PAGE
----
The findings of a study published online in Medicine and Science in Sports and Exercise that determines that greater hip abduction is present in female runners who develop patellofemoral pain (PFP) is in agreement with previous studies, according to the authors of the study. For the study, researchers conducted an instrumented gait analysis on 400 healthy female runners and tracked the participants for any injuries that may have developed over the course of a 2-year period.
The purpose of the study was to prospectively compare running mechanics in a group of female runners who went onto develop PFP compared to healthy controls. It was hypothesized the runners who developed PFP would exhibit greater hip internal rotation and hip adduction, as well as greater rear foot eversion.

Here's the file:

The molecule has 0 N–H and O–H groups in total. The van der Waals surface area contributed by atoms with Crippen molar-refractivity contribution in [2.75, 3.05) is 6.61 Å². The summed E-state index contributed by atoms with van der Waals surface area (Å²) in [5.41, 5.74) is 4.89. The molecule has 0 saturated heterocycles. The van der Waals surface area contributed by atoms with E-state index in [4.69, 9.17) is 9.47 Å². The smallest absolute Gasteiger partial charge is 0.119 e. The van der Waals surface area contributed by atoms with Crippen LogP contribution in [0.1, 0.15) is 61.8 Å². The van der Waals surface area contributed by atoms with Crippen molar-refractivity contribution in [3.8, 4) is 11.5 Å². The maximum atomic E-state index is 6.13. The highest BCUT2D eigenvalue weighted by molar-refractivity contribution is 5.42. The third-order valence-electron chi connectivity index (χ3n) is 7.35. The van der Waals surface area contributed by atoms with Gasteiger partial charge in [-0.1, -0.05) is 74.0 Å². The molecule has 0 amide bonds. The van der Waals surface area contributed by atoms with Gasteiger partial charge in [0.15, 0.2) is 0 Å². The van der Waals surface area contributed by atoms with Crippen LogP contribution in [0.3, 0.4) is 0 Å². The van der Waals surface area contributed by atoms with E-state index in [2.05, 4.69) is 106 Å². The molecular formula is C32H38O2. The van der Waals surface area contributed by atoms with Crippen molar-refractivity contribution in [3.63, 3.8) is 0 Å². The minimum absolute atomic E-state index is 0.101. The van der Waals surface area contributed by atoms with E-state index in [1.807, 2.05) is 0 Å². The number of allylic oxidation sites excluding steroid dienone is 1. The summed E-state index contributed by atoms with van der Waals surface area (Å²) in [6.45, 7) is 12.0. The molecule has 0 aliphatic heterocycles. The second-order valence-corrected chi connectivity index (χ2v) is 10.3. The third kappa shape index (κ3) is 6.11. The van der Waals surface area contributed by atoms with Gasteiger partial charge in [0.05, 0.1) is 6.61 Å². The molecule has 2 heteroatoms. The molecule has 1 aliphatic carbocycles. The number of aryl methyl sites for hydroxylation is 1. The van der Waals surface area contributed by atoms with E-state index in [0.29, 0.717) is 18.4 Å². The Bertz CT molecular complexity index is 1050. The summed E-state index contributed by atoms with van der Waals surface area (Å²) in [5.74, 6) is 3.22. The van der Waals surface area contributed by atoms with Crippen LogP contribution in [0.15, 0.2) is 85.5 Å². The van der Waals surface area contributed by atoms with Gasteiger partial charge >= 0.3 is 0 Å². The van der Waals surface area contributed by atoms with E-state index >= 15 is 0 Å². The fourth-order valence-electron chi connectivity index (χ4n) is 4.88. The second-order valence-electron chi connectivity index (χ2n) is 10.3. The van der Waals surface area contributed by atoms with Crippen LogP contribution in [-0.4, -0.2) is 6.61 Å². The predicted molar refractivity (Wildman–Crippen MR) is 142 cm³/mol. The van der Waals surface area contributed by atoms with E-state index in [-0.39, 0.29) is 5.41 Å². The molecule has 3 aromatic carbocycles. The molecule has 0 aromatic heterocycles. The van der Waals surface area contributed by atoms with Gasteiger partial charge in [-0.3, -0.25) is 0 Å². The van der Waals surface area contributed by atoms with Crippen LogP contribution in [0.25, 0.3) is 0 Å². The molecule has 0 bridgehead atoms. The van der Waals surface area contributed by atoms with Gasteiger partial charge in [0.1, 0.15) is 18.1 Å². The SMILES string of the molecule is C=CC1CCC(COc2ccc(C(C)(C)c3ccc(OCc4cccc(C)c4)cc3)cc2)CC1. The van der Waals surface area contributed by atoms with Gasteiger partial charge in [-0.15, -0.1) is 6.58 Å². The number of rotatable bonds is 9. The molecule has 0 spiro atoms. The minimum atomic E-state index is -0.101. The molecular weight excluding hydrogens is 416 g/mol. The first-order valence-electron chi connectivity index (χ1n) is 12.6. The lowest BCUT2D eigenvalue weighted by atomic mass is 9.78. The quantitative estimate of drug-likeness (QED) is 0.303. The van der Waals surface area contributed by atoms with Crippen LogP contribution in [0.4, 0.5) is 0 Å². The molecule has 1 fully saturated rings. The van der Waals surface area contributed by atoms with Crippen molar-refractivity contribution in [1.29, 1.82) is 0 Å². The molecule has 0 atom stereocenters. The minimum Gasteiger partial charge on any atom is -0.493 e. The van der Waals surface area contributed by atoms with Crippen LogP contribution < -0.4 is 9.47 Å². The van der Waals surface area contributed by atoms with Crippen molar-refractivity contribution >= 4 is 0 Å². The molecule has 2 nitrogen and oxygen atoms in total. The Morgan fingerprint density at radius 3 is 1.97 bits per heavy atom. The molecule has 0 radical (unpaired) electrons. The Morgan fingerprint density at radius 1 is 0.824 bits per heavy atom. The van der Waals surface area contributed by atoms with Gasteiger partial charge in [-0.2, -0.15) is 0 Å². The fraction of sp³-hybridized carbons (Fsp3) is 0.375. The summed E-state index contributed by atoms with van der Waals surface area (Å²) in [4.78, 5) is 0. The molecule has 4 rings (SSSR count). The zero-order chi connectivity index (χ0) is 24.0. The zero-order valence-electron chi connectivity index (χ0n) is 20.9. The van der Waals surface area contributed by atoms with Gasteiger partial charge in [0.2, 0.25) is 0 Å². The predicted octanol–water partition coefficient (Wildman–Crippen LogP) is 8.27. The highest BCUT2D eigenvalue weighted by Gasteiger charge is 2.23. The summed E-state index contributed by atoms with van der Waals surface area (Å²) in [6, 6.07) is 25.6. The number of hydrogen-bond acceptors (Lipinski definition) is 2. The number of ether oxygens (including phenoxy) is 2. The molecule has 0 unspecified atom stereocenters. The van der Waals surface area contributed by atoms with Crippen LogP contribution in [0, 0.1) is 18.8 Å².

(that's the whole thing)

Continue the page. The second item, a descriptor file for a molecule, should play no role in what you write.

The participants’ initial running mechanics were compared with an equal number of runners who remain uninjured. The findings show that a total of 15 cases of PFP developed, and a medical professional confirmed each case. The results of the study reveal that the runners who developed this condition exhibited considerably greater hip adduction. However, no statistically significant differences were found for the hip internal rotation angle or rear foot eversion.
The results of the study suggest that runners who develop PFP utilize a different proximal neuromuscular control strategy than those who remain healthy. The authors of the article state that injury prevention and treatment strategies should consider addressing these altered hip mechanics.
Source: Medicine and Science in Sports and Exercise